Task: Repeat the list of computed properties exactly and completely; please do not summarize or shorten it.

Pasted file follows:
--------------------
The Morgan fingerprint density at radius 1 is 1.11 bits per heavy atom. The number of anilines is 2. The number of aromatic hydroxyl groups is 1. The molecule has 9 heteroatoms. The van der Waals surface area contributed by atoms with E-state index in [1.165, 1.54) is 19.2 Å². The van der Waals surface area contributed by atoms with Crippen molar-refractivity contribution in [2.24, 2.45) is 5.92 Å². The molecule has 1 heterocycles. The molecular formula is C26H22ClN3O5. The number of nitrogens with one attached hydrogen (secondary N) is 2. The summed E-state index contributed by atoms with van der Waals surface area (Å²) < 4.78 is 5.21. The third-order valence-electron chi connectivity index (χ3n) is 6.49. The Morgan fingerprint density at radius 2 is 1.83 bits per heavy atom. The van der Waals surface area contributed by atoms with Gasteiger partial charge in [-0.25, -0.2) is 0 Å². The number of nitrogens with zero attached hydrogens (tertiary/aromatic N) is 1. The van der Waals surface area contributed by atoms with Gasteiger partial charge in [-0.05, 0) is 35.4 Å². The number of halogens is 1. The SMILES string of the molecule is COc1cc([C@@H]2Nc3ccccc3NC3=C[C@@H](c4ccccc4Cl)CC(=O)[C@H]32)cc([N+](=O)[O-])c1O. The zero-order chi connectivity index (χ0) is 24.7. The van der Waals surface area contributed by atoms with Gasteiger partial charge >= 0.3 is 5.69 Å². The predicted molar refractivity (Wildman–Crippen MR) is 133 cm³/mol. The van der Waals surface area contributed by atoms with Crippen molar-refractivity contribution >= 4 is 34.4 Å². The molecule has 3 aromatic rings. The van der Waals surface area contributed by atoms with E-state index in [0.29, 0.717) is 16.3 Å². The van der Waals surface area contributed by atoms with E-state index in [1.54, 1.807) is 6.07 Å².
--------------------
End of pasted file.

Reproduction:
The Morgan fingerprint density at radius 1 is 1.11 bits per heavy atom. The number of anilines is 2. The number of aromatic hydroxyl groups is 1. The molecule has 9 heteroatoms. The van der Waals surface area contributed by atoms with E-state index in [1.165, 1.54) is 19.2 Å². The van der Waals surface area contributed by atoms with Crippen molar-refractivity contribution in [2.24, 2.45) is 5.92 Å². The molecule has 1 heterocycles. The molecular formula is C26H22ClN3O5. The number of nitrogens with one attached hydrogen (secondary N) is 2. The summed E-state index contributed by atoms with van der Waals surface area (Å²) < 4.78 is 5.21. The third-order valence-electron chi connectivity index (χ3n) is 6.49. The Morgan fingerprint density at radius 2 is 1.83 bits per heavy atom. The van der Waals surface area contributed by atoms with Gasteiger partial charge in [-0.25, -0.2) is 0 Å². The number of nitrogens with zero attached hydrogens (tertiary/aromatic N) is 1. The van der Waals surface area contributed by atoms with Gasteiger partial charge in [-0.05, 0) is 35.4 Å². The number of halogens is 1. The SMILES string of the molecule is COc1cc([C@@H]2Nc3ccccc3NC3=C[C@@H](c4ccccc4Cl)CC(=O)[C@H]32)cc([N+](=O)[O-])c1O. The zero-order chi connectivity index (χ0) is 24.7. The van der Waals surface area contributed by atoms with Gasteiger partial charge >= 0.3 is 5.69 Å². The predicted molar refractivity (Wildman–Crippen MR) is 133 cm³/mol. The van der Waals surface area contributed by atoms with Crippen molar-refractivity contribution >= 4 is 34.4 Å². The molecule has 3 aromatic rings. The van der Waals surface area contributed by atoms with E-state index in [0.29, 0.717) is 16.3 Å². The van der Waals surface area contributed by atoms with E-state index in [1.54, 1.807) is 6.07 Å².